I will close by stating two facts. When changing the MySQL transaction isolation from the default of REPEATABLE_READ you are using a code path that is less tested and not used as frequently to the millions of default MySQL installations, and you are also required to change the default replication format, again a code path less tested and potential a significant increase in I/O load.

References

About “Don’t Assume”

“Don’t Assume” is a series of posts to help the Oracle DBA understand, use and appreciate the subtle differences and unique characteristics of the MySQL RDBMS in comparison to Oracle. These points as essential to operate MySQL effectively in a production environment and avoid any loss of data or availability.

For more posts in this series be sure to follow the mysql4oracledba tag and also watch out for MySQL for Oracle DBA presentations.

The MySQLCamp for the Oracle DBA is a series of educational talks all Oracle DBA resources should attend. Two presentations from this series IGNITION and LIFTOFF will be presented at the MySQL Users Conference 2010 in Santa Clara, April 2010 This series also includes JUMPSTART and VELOCITY. If you would like to here these presentations in your area, please contact me.

Don’t Assume – Session Scope

Tuesday, March 2nd, 2010

MySQL system variables and status variables have two scopes. These are GLOBAL and SESSION which are self explanatory.
This is important to realize when altering system variables dynamically. The following example does not produce the expected results.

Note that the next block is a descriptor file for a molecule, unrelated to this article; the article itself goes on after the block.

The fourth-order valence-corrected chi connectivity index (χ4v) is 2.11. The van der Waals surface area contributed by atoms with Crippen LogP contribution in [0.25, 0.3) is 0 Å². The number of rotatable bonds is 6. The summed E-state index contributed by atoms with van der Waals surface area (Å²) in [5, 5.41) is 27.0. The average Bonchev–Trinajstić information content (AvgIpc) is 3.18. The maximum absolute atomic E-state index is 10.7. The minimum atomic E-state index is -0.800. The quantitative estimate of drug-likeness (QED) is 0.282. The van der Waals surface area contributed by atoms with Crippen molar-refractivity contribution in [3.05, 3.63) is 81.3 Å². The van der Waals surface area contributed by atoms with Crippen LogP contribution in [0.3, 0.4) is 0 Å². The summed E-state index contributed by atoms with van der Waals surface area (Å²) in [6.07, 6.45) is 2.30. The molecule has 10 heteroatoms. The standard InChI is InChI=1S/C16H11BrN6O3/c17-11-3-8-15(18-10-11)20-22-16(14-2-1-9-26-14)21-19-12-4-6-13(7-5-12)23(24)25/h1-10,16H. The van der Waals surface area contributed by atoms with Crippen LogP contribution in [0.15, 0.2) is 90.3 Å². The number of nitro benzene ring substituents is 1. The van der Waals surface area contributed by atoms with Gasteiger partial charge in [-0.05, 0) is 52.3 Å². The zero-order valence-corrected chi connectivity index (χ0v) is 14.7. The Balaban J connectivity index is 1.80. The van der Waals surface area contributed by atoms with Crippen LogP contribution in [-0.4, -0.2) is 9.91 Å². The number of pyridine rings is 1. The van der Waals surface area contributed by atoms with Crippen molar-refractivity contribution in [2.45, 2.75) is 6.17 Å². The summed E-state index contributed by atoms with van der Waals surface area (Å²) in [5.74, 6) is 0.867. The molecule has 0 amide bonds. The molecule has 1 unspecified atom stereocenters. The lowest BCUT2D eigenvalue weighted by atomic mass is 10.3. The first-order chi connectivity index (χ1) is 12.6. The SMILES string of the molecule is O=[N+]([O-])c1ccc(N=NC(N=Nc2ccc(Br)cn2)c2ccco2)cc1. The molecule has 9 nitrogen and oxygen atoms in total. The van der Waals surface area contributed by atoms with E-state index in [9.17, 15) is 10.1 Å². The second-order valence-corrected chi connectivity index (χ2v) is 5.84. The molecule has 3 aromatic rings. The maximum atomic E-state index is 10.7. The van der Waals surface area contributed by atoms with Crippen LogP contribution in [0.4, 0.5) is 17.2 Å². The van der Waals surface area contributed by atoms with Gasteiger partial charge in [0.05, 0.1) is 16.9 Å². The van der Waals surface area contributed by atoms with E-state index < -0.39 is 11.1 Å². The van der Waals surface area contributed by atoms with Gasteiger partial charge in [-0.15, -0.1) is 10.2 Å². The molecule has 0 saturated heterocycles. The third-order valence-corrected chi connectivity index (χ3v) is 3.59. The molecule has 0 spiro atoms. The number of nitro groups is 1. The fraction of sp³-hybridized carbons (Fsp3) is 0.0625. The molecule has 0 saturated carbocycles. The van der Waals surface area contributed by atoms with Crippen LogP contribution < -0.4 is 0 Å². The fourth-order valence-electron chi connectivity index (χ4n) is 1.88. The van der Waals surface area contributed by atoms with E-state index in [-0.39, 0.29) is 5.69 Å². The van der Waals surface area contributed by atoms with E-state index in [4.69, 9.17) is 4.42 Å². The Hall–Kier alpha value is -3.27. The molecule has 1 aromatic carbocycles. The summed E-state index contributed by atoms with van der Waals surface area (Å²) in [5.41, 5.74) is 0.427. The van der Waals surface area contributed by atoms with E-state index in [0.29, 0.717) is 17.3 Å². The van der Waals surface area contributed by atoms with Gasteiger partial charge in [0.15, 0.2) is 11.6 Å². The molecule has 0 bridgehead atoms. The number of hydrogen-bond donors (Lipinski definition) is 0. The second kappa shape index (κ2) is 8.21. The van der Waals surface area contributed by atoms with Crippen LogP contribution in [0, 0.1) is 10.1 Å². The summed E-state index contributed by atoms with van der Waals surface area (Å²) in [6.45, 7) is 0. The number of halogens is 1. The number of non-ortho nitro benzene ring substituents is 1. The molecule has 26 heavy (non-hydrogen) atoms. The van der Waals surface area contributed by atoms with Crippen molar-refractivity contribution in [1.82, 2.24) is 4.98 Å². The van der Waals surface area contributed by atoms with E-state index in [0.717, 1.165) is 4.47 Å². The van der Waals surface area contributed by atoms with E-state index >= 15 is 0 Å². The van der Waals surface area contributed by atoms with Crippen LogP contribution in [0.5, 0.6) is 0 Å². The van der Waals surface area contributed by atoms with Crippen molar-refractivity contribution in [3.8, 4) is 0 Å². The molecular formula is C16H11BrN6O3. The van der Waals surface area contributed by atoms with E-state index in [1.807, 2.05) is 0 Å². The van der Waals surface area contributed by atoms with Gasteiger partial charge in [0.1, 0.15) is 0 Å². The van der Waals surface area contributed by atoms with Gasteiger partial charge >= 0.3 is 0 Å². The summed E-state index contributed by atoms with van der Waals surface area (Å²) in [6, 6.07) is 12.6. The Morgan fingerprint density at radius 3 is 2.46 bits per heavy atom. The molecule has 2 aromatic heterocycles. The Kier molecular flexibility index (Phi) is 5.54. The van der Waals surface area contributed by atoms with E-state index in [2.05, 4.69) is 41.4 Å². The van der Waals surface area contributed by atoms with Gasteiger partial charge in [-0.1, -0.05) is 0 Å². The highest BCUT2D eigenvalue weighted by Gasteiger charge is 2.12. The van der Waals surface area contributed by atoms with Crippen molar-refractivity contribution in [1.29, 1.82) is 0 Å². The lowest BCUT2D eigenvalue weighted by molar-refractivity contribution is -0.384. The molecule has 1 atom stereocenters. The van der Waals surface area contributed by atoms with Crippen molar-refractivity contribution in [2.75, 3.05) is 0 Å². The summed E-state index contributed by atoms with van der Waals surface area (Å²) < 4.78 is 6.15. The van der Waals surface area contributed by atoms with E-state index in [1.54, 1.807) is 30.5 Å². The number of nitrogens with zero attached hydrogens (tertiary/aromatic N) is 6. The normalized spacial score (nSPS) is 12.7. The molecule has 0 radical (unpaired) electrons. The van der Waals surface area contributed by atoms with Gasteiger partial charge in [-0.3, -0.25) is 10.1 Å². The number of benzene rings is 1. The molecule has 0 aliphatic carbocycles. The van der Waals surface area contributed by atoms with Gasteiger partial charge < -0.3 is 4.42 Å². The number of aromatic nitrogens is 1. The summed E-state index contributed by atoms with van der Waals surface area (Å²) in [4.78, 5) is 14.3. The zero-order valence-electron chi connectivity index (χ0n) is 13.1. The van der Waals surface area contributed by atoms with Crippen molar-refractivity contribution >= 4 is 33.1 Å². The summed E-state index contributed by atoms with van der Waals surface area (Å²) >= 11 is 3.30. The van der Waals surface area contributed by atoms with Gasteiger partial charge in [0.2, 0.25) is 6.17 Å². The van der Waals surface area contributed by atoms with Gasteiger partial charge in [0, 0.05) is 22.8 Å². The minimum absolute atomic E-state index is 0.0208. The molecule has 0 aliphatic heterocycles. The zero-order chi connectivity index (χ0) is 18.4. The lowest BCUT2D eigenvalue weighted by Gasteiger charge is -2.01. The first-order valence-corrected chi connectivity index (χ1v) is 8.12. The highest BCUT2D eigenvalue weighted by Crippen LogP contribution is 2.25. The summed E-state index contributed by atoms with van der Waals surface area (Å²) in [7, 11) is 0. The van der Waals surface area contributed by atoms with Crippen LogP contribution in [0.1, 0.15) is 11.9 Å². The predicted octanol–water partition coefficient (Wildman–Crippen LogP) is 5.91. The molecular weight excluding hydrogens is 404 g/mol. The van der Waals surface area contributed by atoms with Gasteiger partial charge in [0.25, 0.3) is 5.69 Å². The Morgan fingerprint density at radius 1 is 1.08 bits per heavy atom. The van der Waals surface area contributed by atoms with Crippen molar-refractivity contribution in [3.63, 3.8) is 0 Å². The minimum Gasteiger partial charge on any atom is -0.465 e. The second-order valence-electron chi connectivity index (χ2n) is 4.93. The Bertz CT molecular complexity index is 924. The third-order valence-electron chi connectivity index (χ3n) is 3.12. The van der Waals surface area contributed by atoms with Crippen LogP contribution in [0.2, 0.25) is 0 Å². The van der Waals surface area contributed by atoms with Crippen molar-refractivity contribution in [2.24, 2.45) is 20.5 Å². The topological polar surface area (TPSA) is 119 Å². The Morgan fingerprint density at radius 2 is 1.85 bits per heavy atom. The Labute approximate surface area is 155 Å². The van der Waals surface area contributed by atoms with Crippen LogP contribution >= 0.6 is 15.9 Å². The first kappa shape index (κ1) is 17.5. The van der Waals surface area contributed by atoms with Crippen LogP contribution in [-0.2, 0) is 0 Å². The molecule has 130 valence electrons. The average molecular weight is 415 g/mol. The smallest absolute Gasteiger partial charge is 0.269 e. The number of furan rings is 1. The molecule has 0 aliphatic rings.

mysql> USE test;
Database changed
mysql> CREATE TABLE example1(
    -> id INT UNSIGNED NOT NULL AUTO_INCREMENT,
    -> col1 VARCHAR(10) NOT NULL,
    -> PRIMARY KEY(id)
    -> );
Query OK, 0 rows affected (0.29 sec)

mysql> SHOW CREATE TABLE example1\G
*************************** 1. row ***************************
       Table: example1
Create Table: CREATE TABLE `example1` (
  `id` int(10) unsigned NOT NULL AUTO_INCREMENT,
  `col1` varchar(10) NOT NULL,
  PRIMARY KEY (`id`)
) ENGINE=MyISAM DEFAULT CHARSET=latin1
1 row in set (0.00 sec)

We see that the table has a default CHARACTER SET of latin1. If you wanted to ensure all tables are created as utf8 you change the appropriate system variable. For example, we change the GLOBAL system variable and re-create the table.

mysql> SHOW GLOBAL VARIABLES like 'char%';
+--------------------------+----------------------------------------------------------------+
| Variable_name            | Value                                                          |